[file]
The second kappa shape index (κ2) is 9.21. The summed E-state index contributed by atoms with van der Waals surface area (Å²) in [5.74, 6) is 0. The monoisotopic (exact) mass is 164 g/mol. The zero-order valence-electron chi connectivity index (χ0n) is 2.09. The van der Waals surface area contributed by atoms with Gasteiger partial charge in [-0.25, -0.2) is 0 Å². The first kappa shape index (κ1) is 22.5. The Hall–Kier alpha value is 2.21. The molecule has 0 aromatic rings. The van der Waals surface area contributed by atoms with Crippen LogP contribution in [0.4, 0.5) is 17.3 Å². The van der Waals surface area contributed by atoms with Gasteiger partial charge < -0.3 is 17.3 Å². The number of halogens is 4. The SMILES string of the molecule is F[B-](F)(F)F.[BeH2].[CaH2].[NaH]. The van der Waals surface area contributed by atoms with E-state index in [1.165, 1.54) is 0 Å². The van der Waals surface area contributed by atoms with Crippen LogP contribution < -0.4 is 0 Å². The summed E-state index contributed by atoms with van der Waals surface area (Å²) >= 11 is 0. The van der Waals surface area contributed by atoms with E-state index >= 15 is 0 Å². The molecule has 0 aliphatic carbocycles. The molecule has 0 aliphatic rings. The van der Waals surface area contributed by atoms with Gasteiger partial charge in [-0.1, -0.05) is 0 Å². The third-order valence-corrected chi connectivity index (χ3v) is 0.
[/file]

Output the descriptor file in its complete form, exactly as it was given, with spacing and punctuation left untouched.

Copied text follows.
The second kappa shape index (κ2) is 9.21. The summed E-state index contributed by atoms with van der Waals surface area (Å²) in [5.74, 6) is 0. The monoisotopic (exact) mass is 164 g/mol. The zero-order valence-electron chi connectivity index (χ0n) is 2.09. The van der Waals surface area contributed by atoms with Gasteiger partial charge in [-0.25, -0.2) is 0 Å². The first kappa shape index (κ1) is 22.5. The Hall–Kier alpha value is 2.21. The molecule has 0 aromatic rings. The van der Waals surface area contributed by atoms with Crippen LogP contribution in [0.4, 0.5) is 17.3 Å². The van der Waals surface area contributed by atoms with Gasteiger partial charge < -0.3 is 17.3 Å². The number of halogens is 4. The SMILES string of the molecule is F[B-](F)(F)F.[BeH2].[CaH2].[NaH]. The van der Waals surface area contributed by atoms with E-state index in [1.165, 1.54) is 0 Å². The van der Waals surface area contributed by atoms with Crippen LogP contribution < -0.4 is 0 Å². The summed E-state index contributed by atoms with van der Waals surface area (Å²) >= 11 is 0. The van der Waals surface area contributed by atoms with E-state index >= 15 is 0 Å². The molecule has 0 aliphatic carbocycles. The molecule has 0 aliphatic rings. The van der Waals surface area contributed by atoms with Gasteiger partial charge in [-0.1, -0.05) is 0 Å². The third-order valence-corrected chi connectivity index (χ3v) is 0.